What a closing keynote for ARM TechCon 2014! Chris Anderson, CEO of 3D Robotics, wowed the crowd with a rousing keynote about how the ARM community can get involved in the maker movement, and how we are at a revolutionary point in the technology industry. It didn’t hurt that he also brought along a friend, Iris, one of 3DR’s newest drone quadcopters, for a demo at the beginning of his presentation.

Anderson says the difference between how new ideas were brought to market 50 years ago and how it’s being done today in the maker movement is that “we’re coming up from the bottom with consumer electronics.” Today, the technology behind a drone looks more like a smartphone than an airplane. With today’s drone technologies, “we’re using software and autonomy to liberate creativity and take piloting and skill out of the equation. It’s a one-button experience. We want the software to do the work.” And, he says, that’s how the talented and creative engineers and designers in the ARM community are contributing tangibly.

Why is it possible to start this company now? Anderson says that the phones in our pockets have a suite of technologies — MEM sensors, cameras, ARM processors, GPS, and batteries, for example — that are extraordinary technologies available for pennies. “And all that software [in smartphones] thanks to ARM, runs faster and faster and cheaper and cheaper.” The dividends of the competition in designing better, faster, and cheaper smartphones are things like wearables, robotics, drones, desktop manufacturing, IoT, and the next wave of big data.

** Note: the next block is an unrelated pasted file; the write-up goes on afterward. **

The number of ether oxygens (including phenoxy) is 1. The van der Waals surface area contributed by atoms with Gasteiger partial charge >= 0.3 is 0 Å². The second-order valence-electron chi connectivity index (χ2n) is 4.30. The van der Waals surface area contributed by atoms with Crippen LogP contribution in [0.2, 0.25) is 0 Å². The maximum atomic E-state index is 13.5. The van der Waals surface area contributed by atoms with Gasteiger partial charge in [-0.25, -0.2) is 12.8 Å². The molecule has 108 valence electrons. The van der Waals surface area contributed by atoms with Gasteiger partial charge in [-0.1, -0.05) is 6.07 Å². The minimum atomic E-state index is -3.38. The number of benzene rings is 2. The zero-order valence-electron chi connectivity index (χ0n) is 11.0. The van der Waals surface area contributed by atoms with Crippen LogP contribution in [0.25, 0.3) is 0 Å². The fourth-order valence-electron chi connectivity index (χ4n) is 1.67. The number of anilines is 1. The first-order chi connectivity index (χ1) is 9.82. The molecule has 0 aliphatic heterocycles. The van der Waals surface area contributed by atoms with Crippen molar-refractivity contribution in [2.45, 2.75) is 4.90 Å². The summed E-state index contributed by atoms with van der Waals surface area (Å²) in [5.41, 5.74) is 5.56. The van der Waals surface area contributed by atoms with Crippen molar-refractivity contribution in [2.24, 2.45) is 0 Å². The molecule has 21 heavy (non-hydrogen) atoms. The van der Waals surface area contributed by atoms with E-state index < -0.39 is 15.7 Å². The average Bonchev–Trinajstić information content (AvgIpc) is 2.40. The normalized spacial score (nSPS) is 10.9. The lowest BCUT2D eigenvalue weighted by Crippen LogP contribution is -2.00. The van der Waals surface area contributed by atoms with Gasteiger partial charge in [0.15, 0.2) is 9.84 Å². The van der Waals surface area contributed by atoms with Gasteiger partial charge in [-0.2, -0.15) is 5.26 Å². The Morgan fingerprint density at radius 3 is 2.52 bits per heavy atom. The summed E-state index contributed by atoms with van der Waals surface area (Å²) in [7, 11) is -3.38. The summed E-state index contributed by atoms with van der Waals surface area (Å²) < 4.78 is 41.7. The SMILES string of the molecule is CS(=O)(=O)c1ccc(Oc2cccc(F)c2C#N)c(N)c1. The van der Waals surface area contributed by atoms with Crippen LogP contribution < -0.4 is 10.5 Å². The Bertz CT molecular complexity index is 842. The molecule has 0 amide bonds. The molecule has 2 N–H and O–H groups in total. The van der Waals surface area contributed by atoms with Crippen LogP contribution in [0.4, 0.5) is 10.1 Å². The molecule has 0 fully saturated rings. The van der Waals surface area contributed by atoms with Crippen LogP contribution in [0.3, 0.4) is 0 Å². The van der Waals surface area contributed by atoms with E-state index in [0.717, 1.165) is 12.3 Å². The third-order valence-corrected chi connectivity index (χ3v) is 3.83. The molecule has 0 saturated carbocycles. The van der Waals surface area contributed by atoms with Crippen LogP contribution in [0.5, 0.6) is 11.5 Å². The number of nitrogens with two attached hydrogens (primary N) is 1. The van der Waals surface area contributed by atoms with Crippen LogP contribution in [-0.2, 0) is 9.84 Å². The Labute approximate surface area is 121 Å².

So how did we get from the maker market to a more mass market approach? Just a few years ago, inventors had to go through long, complicated processes to bring their products to market, including the patent process, finding a manufacturer, legal issues, and the like. People can make extraordinary things with their hands, but they need the ability to build prototypes and mass produce finished products. In the past, you were not only an inventor, but you had to be a machinist and a lawyer to bring products to market. Eventually, says Anderson, his generation left the world of atoms, and went to the world of bits. “We became machinists on a computer,” he said. “Tradesmanship disappeared.” Then 2007 brought the beginning of what became Arduino, Raspberry Pi, and the ability to do things with a computer interface. Cloud manufacturing made it easier to produce things on a small or large scale. “The barriers of entry to innovation, to going from micro to mass market, have fallen at a rate never seen in the past,” he said.